Kristen Boffi manages client and public relations for the firm and develops media strategies to inform and reach ovarian cancer survivors affected by talcum powder. Kristen works directly with our Talcum powder clients to learn their stories and understand their needs. Previously, while working as Senior Litigation Assistant with the firm, Kristen facilitated claims and settlement disbursements for dozens of women in the Yaz Litigation.
Our team also represents women who were injured by the Mirena IUD and Essure permanent birth control, contraceptive devices that may break inside the body, perforate other organs, or migrate to other organs. Additionally, we recently filed a lawsuit on behalf of a breast cancer survivor who alleges that the use of Taxotere during her chemotherapy treatment caused permanent, disfiguring hair loss.
We encourage our potential clients to interview law firms to make sure the firm is a good fit, and that it can properly address the clients’ needs and expectations from a lawsuit.
Unlike other national personal injury law firms, our team handles your case personally and litigates it from start to finish. Our attorneys are always available to discuss the details and progress of your case at any time.
1971: First Study Conducted Linking Talc Powder & Ovarian Cancer
The first study suggesting a link between talcum powder use and ovarian cancer was conducted in 1971, when researchers found talc particles “deeply embedded” in 10 of 13 ovarian tumors, 12 of 21 cervical tumors, one primary carcinoma of the endometrium, and 5 ovaries from women with breast cancer.
Prior studies in 1968 and 1961 had already shown that talcum products contain asbestos-like fibers, and that particles similar to talc could translocate from the exterior genital area to women’s ovaries.
1982: Doctor Tells J&J to Warn Consumers about Talc-Ovarian Cancer Link
In 1982, Dr. Daniel Cramer of Harvard Medical School conducted a study that found a 92% increased risk of ovarian cancer with genital talc use.
At the time, Dr. Cramer advised a doctor with Johnson & Johnson to include a warning on J&J talc-based body powders concerning ovarian cancer risks.
2014: J&J Continues to Stand by Safety of Talc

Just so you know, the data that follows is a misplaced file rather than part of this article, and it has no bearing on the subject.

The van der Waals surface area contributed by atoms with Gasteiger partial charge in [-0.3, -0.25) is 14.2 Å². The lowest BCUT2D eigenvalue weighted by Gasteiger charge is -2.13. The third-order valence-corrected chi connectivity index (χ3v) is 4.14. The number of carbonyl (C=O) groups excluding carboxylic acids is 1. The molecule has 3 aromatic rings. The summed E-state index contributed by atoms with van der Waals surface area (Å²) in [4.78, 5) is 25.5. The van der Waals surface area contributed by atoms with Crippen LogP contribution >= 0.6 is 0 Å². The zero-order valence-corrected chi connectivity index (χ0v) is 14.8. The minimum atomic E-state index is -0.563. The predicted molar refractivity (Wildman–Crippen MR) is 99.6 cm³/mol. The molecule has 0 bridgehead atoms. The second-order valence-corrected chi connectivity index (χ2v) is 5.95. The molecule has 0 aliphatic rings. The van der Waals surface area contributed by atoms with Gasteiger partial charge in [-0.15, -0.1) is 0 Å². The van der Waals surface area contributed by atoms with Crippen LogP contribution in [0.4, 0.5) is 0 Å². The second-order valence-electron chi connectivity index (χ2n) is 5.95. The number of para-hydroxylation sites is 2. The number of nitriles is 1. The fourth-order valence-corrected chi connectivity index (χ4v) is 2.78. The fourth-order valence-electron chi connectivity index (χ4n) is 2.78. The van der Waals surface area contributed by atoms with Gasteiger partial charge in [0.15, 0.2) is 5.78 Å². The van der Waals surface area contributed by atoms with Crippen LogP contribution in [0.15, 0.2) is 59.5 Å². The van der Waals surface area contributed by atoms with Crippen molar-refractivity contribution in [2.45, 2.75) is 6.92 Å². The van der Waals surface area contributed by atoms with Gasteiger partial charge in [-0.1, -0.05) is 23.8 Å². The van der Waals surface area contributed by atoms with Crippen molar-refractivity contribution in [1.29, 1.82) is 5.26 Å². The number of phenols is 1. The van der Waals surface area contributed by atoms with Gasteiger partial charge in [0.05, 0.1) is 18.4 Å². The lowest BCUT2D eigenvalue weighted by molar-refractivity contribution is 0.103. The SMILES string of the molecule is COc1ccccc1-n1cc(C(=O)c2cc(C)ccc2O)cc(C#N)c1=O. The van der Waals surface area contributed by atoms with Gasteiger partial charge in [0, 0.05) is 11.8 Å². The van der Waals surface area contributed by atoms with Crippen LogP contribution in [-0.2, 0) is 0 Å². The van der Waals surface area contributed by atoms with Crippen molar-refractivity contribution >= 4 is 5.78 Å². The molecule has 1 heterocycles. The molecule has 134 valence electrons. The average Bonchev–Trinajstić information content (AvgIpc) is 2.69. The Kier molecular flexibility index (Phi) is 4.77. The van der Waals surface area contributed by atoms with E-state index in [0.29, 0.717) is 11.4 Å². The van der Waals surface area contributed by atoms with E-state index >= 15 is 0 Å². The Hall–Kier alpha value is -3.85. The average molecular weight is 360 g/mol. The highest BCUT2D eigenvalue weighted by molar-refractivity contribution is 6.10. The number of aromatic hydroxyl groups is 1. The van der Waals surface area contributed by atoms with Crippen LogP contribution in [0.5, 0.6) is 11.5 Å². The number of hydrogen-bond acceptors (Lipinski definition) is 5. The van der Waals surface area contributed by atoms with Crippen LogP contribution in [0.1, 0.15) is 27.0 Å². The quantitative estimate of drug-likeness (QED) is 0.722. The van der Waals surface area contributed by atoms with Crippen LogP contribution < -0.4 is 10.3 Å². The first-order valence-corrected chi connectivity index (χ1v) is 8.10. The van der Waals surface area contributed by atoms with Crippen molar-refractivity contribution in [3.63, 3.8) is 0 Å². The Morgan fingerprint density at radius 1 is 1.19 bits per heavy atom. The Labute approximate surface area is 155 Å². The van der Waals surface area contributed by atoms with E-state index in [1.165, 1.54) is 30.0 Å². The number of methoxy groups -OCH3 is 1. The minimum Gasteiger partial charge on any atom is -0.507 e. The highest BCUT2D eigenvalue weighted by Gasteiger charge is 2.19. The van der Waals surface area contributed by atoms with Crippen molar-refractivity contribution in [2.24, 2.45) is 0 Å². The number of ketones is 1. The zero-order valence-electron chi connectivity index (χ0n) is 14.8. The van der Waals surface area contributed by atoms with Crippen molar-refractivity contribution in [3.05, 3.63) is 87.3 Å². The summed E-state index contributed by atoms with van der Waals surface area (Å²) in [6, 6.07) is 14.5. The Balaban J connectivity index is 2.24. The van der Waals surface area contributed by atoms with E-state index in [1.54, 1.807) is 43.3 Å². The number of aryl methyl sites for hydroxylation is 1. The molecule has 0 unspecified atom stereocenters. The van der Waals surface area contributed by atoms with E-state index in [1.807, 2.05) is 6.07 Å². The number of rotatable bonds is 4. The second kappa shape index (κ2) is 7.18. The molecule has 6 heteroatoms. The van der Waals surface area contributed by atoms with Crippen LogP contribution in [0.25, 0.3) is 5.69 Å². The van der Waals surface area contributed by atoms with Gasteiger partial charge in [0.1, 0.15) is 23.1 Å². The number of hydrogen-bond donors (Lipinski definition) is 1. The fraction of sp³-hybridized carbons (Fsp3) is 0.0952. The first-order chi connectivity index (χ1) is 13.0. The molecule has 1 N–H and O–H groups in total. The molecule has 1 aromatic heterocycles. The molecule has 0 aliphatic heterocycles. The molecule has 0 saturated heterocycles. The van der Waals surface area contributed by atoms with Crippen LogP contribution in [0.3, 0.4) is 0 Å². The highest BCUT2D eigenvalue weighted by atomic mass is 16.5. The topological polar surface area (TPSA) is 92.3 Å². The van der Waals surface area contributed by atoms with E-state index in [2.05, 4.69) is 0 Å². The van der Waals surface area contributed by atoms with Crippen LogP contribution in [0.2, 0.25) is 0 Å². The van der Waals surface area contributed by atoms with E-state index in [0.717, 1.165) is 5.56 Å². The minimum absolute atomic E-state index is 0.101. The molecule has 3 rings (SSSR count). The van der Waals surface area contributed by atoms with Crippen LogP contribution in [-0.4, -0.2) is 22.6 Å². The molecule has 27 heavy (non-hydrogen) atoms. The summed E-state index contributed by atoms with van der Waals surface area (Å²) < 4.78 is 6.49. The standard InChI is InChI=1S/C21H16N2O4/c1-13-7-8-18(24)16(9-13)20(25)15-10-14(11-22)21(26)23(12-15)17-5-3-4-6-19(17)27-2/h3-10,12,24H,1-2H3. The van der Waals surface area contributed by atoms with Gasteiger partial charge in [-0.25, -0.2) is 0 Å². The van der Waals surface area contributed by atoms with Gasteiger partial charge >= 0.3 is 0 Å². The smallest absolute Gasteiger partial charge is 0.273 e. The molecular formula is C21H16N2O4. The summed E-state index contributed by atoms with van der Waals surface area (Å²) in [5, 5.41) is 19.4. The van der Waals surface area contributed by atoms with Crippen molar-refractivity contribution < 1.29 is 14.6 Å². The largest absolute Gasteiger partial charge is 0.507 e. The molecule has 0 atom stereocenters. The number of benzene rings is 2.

Over thirty years later, after more than 20 additional scientific studies have shown an increased risk of ovarian cancer with genital talc powder use, J&J has failed to change the labeling on its talcum powder products or warn consumers of the dangers associated with talcum powder use.
In a May 2014 statement concerning the proliferation of medical literature and lawsuits suggesting a link between talc powder use and ovarian cancer, Johnson & Johnson claimed,
“We have no higher responsibility than the health and safety of consumers who rely on our products. It is important for consumers to know that the safety of cosmetic talc is supported by decades of scientific evidence and independent peer-reviewed studies.”
J&J continues to market baby powder for use on infants “after every bath and diaper change” and for women to “use anytime you want skin to feel soft, fresh, and comfortable.”
More than 20 years after his warning call to J&J, Dr. Cramer testified in ovarian cancer litigation against the company, stating that in 30 years of examining the talc-ovarian cancer link, he concluded that talc powder was a factor in 10,000 ovarian cancer diagnoses every year.
Baby Powder Development and Uses
Baby powder, or talcum powder, consists of fragrance and talc, a hydrated magnesium silicate that is mined from the earth.
J&J first developed Johnson’s Baby Powder in 1893 and has marketed it for decades since as a daily-use powder intended to eliminate friction on the skin, absorb unwanted excess moisture, and maintain freshness in women and babies.
Talc is also used in the manufacture of goods, such as paper, plastic, paint and coatings, rubber, food, electric cable, ceramics, and cosmetics.